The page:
Ever since I started traveling internationally, especially solo, I’ve encountered my fair share of naysayers. For every fear born concern people express, I have a rebuttal. The dangers associated with terrorism, mass shootings, and other random acts of violence are what people comment on the most. Usually they say something along the lines of “I wouldn’t be going to Europe with the way things are right now. London, Paris, Barcelona… attacks are happening everywhere over there!” My response usually sounds something like “Random acts of violence can happen anywhere, even in the city we live in. And unfortunately, it’s not a matter of ‘if,’ but a matter of ‘when.’ I don’t live in fear of my hometown and I don’t fear the rest of the world.”
‘When’ Came on October 1st 2017.
On the second day of October I woke up at my aunt and uncle’s house in rural Tennessee. There was an abnormally high number of notifications on my phone. Still sleepy, I decided to open the text message from my friend Mariah first. The sight of her name on my phone intrigued me since I hadn’t heard from her in awhile. She asked me if any of my friends or family in Vegas were harmed during the shooting at Mandalay Bay. I had no clue what she was talking about. Still half asleep I opened another text from a friend in Vegas letting me know her family was safe. Still not registering the magnitude of the attack, I called my mom. Before I could even say hello she asked “Did you hear what happened in Vegas?” I told her I had but wasn’t quite sure what was going on. She proceeded to explain that a man broke the window of his Mandalay Bay hotel room and opened fire on the Route 91 Country Music Festival down below. He killed over 50 and injured hundreds. The reality of the situation set in. Not only did a massive attack happen on the city I call home but at the casino I am the most connected to and at a concert I would have likely attended had I been in town. My mind started racing and I hung up the phone.
It was barely 6am in Vegas but I started calling everyone. Before long I was reassured my family and friends were safe. Thankful for that, I was still shaken up. My aunt, uncle and I watched the news all morning hoping to make sense of what happened. If anything, the more I watched, the more questions I had. In my head I played out all the scenarios that would have put me at that concert on that fateful night in Las Vegas. The possibilities were endless.
It’s Different When It Happens At Home
When the attacks on Paris happened in 2015, I was devastated. I couldn’t believe my eyes when I recognized the rubble filled streets on TV. I’d walked down those exact streets a few short months earlier. When something awful happens somewhere I’ve connected with, it hits me differently. It’s harder. It’s stronger. It’s more real. When that somewhere was the place I call home, it completely changed me.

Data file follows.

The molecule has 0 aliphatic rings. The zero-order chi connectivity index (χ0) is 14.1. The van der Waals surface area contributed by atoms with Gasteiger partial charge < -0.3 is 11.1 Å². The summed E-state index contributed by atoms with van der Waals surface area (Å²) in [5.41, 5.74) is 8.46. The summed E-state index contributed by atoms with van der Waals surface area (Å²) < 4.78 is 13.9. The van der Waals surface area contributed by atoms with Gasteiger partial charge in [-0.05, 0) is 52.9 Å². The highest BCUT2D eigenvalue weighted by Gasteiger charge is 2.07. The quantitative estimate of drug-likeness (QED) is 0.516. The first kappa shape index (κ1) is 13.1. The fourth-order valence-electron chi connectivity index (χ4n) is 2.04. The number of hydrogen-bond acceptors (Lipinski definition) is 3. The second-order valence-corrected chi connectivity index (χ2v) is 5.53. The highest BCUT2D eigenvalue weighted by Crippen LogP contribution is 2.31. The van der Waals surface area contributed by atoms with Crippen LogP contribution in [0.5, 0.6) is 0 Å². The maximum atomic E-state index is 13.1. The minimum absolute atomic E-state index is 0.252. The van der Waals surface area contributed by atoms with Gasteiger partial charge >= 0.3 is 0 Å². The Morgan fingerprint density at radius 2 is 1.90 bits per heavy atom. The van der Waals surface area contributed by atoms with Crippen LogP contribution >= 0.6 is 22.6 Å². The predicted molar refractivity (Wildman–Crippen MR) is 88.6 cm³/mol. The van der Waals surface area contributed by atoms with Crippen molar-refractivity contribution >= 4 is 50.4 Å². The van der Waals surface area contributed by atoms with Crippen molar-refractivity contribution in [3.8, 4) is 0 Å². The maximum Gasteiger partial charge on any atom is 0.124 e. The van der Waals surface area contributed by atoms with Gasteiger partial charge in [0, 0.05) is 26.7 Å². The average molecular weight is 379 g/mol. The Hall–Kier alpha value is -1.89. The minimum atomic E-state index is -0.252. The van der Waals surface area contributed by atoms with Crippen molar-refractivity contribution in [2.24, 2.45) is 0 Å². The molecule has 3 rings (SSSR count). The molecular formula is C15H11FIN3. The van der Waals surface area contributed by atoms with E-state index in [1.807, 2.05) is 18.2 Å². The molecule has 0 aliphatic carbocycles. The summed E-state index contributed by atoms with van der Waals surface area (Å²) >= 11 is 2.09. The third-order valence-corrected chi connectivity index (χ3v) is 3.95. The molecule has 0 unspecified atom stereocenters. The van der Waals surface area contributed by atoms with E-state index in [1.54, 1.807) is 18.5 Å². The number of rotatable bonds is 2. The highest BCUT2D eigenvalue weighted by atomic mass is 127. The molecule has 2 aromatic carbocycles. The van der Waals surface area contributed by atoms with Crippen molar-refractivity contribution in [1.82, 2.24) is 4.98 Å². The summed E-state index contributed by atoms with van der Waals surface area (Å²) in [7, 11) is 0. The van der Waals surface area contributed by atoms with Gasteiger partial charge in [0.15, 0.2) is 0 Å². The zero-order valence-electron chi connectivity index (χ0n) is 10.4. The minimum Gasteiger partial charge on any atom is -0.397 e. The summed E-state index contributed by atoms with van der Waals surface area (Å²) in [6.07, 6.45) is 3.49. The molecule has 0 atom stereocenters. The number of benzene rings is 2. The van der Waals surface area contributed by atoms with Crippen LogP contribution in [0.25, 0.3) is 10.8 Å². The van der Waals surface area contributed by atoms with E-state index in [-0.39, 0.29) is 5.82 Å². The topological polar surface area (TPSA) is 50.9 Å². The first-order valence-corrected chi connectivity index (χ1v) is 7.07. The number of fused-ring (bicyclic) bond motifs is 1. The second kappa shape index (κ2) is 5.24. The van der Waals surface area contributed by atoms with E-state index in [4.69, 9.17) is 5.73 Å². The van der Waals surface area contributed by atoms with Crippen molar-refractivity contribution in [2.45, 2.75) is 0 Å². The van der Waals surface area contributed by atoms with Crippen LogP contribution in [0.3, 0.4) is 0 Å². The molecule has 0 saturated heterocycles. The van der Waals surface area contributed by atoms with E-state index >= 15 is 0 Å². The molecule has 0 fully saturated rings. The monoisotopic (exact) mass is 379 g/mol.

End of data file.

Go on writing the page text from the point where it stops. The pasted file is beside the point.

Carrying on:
As thankful as I am that I hit the road days prior to the violent attack on Las Vegas, my heart is heavy not being there to wrap my arms around my family, my friends and my city in the wake of this tragedy. The Las Vegas community responded with an outpour of love and support. Las Vegans are rallying around the victims and their families with blood drives, donations, lodging, transportation, fundraisers, counseling and beautiful memorials. I am in awe of you Las Vegas. Always have been. Always will be.
Proceed with Courage
This horrific hometown massacre gives my rebuttal to fearful anti-travelers more power than ever. I can now say with certainty terrorist attacks, mass shootings, and a plethora of other acts of violence really can happen anywhere and without warning. We cannot live in fear of our hometown and we cannot fear the rest of the world. Fear is how hate wins. Courage is how love wins. I promise to take proper precautions to stay safe while I travel the world but I refuse to sacrifice the life I want to live in the name of fear. In the name of hate. While there is still a breath in my lungs and a beat in my heart, I am choosing love over hate by choosing courage over fear.
This tragedy will eventually fade from the headlines, just like the ones that came before it. But for the victims, victims’ families, witnesses, and Las Vegans, life will never be quite the same. We will mourn. We will heal. We will be courageous. We are forever #VegasStrong!